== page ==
Infection awareness – know the signs
14 October 2016
Sherwood Forest Hospitals is once again giving their support to International Infection Prevention and Control Week by giving advice to patients, visitors and staff on recognising the signs of infection.
International Infection Prevention and Control Week is held every year during the third week in October. It aims to highlight and promote the work that healthcare staff do in relation to the prevention of infection in order to keep patients, staff and visitors safe.
Specialist nurses will be on hand from 17 to 21 October from 9.30am until 3pm in the main foyer at King’s Mill Hospital to raise awareness and give out information about healthcare associated infections such as methicillin-resistant staphylococcus aureus (MRSA) and C. Difficile, plus other infections not directly related to healthcare settings, which can include urinary tract and surgical site infections.
Nurse Consultant Rosie Dixon said: “Signs of infection can include a fever and a feeling of being unwell. It is important that these symptoms are recognised early and the infection treated by a healthcare professional.
“An untreated infection could result in a potentially serious illness, such as sepsis, which could be life threatening if not treated promptly.”
Sepsis awareness is part of the Trust’s mandatory training procedures and all new clinical staff undergo this as part of their induction. Figures show that more than 90 per cent of patients who are identified as, or suspected of, having sepsis receive antibiotics within the recommended 60 minutes. This puts Sherwood Forest Hospitals among the best performing Trusts in England for management and screening of the condition.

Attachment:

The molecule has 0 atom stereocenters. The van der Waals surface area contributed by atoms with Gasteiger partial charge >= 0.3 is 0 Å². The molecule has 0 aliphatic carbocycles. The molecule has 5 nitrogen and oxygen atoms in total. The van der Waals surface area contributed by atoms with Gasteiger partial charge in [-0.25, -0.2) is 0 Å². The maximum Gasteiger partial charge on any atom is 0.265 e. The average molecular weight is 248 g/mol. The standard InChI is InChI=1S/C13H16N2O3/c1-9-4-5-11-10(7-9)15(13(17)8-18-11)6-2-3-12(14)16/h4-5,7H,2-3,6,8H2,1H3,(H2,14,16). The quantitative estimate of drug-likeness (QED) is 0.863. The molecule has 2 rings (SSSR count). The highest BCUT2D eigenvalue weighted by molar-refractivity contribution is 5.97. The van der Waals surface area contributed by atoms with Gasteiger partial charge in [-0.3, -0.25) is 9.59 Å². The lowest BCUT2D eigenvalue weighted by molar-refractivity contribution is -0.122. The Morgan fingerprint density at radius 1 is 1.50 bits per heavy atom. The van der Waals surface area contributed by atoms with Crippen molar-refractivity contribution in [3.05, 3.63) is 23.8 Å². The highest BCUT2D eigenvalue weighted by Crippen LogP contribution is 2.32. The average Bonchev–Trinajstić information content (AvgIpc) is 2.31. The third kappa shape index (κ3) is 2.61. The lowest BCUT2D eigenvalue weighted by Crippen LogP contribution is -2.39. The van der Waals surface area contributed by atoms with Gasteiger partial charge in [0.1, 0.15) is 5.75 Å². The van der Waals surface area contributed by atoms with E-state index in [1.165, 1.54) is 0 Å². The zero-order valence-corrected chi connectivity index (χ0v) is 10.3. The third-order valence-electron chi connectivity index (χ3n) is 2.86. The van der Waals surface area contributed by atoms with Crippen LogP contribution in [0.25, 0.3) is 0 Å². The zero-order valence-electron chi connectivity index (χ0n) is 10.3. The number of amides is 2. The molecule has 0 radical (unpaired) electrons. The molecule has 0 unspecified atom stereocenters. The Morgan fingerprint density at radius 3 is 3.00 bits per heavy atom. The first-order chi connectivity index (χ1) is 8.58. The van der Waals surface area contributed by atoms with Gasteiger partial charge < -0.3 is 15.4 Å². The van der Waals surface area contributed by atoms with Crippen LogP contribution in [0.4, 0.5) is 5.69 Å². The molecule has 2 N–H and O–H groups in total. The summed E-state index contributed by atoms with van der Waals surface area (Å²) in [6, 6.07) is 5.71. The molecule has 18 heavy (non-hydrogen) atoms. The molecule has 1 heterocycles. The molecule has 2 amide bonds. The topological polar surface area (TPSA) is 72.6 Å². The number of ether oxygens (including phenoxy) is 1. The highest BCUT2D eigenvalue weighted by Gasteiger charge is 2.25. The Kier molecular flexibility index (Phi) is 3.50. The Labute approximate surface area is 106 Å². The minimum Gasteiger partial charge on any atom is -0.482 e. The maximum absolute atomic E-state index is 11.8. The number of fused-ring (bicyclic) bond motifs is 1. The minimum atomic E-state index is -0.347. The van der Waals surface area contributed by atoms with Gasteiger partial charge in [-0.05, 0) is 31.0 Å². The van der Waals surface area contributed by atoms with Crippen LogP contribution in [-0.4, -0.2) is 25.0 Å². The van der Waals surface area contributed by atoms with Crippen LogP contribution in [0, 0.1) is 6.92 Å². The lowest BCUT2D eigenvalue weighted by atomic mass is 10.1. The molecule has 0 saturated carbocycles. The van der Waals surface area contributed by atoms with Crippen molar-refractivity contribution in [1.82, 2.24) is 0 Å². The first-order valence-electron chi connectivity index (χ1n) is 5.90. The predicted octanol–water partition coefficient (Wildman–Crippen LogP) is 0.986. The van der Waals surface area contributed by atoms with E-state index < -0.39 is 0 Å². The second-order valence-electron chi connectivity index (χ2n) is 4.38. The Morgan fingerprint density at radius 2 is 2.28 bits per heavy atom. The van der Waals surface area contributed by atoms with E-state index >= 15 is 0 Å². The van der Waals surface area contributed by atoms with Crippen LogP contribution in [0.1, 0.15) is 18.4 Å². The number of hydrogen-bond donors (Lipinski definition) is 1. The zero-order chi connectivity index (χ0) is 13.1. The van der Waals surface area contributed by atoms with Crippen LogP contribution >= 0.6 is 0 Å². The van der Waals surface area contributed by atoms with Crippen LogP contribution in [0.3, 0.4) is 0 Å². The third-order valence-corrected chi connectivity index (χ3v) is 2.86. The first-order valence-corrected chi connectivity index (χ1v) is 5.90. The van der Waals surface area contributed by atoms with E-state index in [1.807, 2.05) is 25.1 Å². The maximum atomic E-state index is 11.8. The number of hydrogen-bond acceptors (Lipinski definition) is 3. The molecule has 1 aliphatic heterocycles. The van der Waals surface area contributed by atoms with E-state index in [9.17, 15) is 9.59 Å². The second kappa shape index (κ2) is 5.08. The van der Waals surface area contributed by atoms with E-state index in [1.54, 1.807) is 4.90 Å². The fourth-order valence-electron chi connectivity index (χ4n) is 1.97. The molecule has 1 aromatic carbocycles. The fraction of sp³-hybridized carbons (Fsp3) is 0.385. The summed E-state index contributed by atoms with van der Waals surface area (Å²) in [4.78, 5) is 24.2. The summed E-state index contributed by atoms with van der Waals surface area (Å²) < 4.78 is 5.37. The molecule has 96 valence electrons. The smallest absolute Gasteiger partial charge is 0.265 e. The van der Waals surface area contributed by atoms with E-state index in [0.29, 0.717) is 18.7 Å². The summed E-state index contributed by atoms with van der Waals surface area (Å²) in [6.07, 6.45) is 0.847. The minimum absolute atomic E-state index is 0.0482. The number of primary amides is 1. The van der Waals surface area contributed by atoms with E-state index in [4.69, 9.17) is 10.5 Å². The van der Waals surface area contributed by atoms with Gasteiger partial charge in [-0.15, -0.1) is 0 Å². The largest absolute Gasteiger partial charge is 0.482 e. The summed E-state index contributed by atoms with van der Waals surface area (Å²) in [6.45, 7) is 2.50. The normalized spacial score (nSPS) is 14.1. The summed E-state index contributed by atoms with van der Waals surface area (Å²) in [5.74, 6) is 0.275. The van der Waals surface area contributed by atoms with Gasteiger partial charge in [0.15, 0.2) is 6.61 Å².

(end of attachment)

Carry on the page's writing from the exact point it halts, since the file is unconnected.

The Trust is also making great strides in reducing healthcare associated infections. Cases of C. Difficile have been reduced by a third each year for the past two years, and in September 2016 there were no recorded no cases. There have also been no cases MRSA bacteraemia blood infections for 15 months.
The success in controlling healthcare associated infections is down to innovations and improvements in place to control the spread of infection, including decontamination, sterilisation and deep cleaning protocols.
Rosie Dixon added: “We are also urging patients and visitors to help us reduce the spread of infection. We can unknowingly spread germs on our hands to others and the environment.
“Hand hygiene is the simplest way to prevent the spread of germs; everyone should wash their hands carefully with soap and water or use antibacterial hand gel upon entering hospital. Visitors should also reconsider coming into hospital if they have an illness such as a cough, cold or gastroenteritis.”